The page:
Oklahoma protesters speak against detaining child migrants

FILE - In this June 17, 2014 file photo, a vehicle drives by a sign at Scott Gate, one of the entrances to Fort Sill, in Fort Sill, Okla. The federal government has chosen Fort Sill, a military base in Oklahoma, as the location for a new temporary shelter to house migrant children. (AP Photo/Sue Ogrocki, File)

LAWTON, Okla. (AP) — Demonstrators including Japanese Americans who were detained as children by the U.S. government during World War II spoke out Saturday against the Trump administration's plans to house migrant children at an Oklahoma Army base.

At a park near Fort Sill, protesters hung paper cranes that organizers said were folded by people across the country. Speakers decried the internment of Japanese Americans during World War II and spoke out against detaining asylum seekers and immigrants.

Hundreds of Japanese and Japanese American people were detained at Fort Sill by the federal government during the war with Japan. The federal Office of Refugee Resettlement recently announced plans to temporarily place up to 1,400 children at the base, which is near Lawton. Fort Sill also housed migrant children in 2014 under the Obama administration.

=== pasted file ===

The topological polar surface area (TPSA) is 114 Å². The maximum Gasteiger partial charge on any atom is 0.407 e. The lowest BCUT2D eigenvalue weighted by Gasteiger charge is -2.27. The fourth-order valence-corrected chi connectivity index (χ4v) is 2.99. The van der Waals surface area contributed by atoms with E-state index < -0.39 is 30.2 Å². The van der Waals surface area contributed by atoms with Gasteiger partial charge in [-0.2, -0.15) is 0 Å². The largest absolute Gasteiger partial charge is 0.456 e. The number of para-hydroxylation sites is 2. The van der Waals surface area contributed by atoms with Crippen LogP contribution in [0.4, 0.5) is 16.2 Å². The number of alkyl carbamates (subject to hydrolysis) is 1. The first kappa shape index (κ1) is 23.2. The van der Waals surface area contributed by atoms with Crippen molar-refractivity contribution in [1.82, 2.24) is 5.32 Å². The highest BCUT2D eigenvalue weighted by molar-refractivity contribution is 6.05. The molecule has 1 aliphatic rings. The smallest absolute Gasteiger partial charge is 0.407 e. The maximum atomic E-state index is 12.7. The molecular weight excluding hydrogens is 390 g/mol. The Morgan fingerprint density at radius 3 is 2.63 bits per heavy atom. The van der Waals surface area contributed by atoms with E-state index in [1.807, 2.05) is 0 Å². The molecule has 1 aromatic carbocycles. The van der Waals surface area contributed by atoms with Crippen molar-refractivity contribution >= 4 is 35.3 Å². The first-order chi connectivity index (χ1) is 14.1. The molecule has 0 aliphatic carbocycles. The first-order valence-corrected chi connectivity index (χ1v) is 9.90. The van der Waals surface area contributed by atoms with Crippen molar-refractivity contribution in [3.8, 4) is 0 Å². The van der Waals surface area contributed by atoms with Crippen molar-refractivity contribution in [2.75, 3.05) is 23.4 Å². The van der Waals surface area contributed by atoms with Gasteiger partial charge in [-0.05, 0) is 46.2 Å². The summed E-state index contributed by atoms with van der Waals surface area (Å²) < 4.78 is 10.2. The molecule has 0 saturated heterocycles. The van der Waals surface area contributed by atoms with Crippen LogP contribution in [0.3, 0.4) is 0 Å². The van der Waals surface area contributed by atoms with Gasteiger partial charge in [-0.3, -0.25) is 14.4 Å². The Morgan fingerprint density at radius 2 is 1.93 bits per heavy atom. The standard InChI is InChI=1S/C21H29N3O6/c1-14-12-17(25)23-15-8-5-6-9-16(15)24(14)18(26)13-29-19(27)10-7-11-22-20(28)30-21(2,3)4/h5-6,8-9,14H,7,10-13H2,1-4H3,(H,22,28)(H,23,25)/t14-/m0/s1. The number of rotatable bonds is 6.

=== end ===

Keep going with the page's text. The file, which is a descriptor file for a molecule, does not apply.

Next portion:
Ahead of the protest, about two dozen people gathered at the base for a news conference. A man in a military uniform told them to leave, but they stayed and finished the news conference before heading to the park.

Record numbers of unaccompanied children have been arriving at the border, largely from Guatemala, Honduras and El Salvador. In May, border agents apprehended 11,507 children traveling alone.